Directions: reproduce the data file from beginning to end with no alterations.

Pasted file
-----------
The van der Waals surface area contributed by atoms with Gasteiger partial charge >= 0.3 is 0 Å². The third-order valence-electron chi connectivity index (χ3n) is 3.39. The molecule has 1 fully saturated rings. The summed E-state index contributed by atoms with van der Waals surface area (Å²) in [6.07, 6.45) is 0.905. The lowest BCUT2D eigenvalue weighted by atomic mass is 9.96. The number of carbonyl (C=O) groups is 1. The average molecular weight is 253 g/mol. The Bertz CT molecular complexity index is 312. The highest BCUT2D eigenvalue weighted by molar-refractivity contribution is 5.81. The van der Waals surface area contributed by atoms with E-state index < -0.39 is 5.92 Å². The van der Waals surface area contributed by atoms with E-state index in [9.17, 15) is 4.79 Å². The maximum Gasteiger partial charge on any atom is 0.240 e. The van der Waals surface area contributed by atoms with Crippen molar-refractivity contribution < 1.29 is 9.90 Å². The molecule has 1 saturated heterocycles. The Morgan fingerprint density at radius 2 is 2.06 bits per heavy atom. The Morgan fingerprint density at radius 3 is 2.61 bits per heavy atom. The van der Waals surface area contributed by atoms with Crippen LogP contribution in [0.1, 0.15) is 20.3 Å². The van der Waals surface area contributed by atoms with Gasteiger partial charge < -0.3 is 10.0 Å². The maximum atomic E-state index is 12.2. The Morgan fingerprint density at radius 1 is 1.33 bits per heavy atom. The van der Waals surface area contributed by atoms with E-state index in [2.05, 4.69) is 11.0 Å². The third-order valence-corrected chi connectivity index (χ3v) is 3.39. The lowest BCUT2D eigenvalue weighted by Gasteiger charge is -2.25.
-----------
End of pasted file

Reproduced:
The van der Waals surface area contributed by atoms with Gasteiger partial charge >= 0.3 is 0 Å². The third-order valence-electron chi connectivity index (χ3n) is 3.39. The molecule has 1 fully saturated rings. The summed E-state index contributed by atoms with van der Waals surface area (Å²) in [6.07, 6.45) is 0.905. The lowest BCUT2D eigenvalue weighted by atomic mass is 9.96. The number of carbonyl (C=O) groups is 1. The average molecular weight is 253 g/mol. The Bertz CT molecular complexity index is 312. The highest BCUT2D eigenvalue weighted by molar-refractivity contribution is 5.81. The van der Waals surface area contributed by atoms with E-state index < -0.39 is 5.92 Å². The van der Waals surface area contributed by atoms with E-state index in [9.17, 15) is 4.79 Å². The maximum Gasteiger partial charge on any atom is 0.240 e. The van der Waals surface area contributed by atoms with Crippen molar-refractivity contribution < 1.29 is 9.90 Å². The molecule has 1 saturated heterocycles. The Morgan fingerprint density at radius 2 is 2.06 bits per heavy atom. The Morgan fingerprint density at radius 3 is 2.61 bits per heavy atom. The van der Waals surface area contributed by atoms with Crippen LogP contribution in [0.1, 0.15) is 20.3 Å². The van der Waals surface area contributed by atoms with Gasteiger partial charge < -0.3 is 10.0 Å². The maximum atomic E-state index is 12.2. The Morgan fingerprint density at radius 1 is 1.33 bits per heavy atom. The van der Waals surface area contributed by atoms with E-state index in [2.05, 4.69) is 11.0 Å². The third-order valence-corrected chi connectivity index (χ3v) is 3.39. The lowest BCUT2D eigenvalue weighted by Gasteiger charge is -2.25.